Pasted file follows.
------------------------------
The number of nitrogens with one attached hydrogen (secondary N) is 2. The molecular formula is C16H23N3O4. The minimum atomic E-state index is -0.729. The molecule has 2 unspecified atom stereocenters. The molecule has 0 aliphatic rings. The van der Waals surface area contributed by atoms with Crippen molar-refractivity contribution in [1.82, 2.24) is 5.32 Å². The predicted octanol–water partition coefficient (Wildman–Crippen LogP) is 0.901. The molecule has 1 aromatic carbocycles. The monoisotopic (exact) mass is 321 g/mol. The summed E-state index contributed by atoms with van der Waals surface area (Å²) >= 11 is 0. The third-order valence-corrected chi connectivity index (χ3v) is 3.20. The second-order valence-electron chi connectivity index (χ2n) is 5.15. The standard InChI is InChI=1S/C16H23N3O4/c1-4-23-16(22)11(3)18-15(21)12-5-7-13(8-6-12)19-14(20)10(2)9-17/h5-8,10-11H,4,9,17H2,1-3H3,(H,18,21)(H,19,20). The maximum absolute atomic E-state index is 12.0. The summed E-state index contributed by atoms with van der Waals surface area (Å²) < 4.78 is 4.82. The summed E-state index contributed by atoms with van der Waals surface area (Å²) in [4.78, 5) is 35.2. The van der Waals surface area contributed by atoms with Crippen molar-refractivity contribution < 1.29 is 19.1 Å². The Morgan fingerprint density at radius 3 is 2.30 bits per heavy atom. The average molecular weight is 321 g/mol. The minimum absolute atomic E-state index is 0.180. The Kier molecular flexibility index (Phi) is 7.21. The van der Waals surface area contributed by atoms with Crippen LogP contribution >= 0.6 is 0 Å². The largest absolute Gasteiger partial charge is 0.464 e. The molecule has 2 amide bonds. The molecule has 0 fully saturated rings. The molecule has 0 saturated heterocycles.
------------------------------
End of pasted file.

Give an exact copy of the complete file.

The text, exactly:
The number of nitrogens with one attached hydrogen (secondary N) is 2. The molecular formula is C16H23N3O4. The minimum atomic E-state index is -0.729. The molecule has 2 unspecified atom stereocenters. The molecule has 0 aliphatic rings. The van der Waals surface area contributed by atoms with Crippen molar-refractivity contribution in [1.82, 2.24) is 5.32 Å². The predicted octanol–water partition coefficient (Wildman–Crippen LogP) is 0.901. The molecule has 1 aromatic carbocycles. The monoisotopic (exact) mass is 321 g/mol. The summed E-state index contributed by atoms with van der Waals surface area (Å²) >= 11 is 0. The third-order valence-corrected chi connectivity index (χ3v) is 3.20. The second-order valence-electron chi connectivity index (χ2n) is 5.15. The standard InChI is InChI=1S/C16H23N3O4/c1-4-23-16(22)11(3)18-15(21)12-5-7-13(8-6-12)19-14(20)10(2)9-17/h5-8,10-11H,4,9,17H2,1-3H3,(H,18,21)(H,19,20). The maximum absolute atomic E-state index is 12.0. The summed E-state index contributed by atoms with van der Waals surface area (Å²) < 4.78 is 4.82. The summed E-state index contributed by atoms with van der Waals surface area (Å²) in [4.78, 5) is 35.2. The van der Waals surface area contributed by atoms with Crippen molar-refractivity contribution < 1.29 is 19.1 Å². The Morgan fingerprint density at radius 3 is 2.30 bits per heavy atom. The average molecular weight is 321 g/mol. The minimum absolute atomic E-state index is 0.180. The Kier molecular flexibility index (Phi) is 7.21. The van der Waals surface area contributed by atoms with Crippen LogP contribution >= 0.6 is 0 Å². The largest absolute Gasteiger partial charge is 0.464 e. The molecule has 2 amide bonds. The molecule has 0 fully saturated rings. The molecule has 0 saturated heterocycles.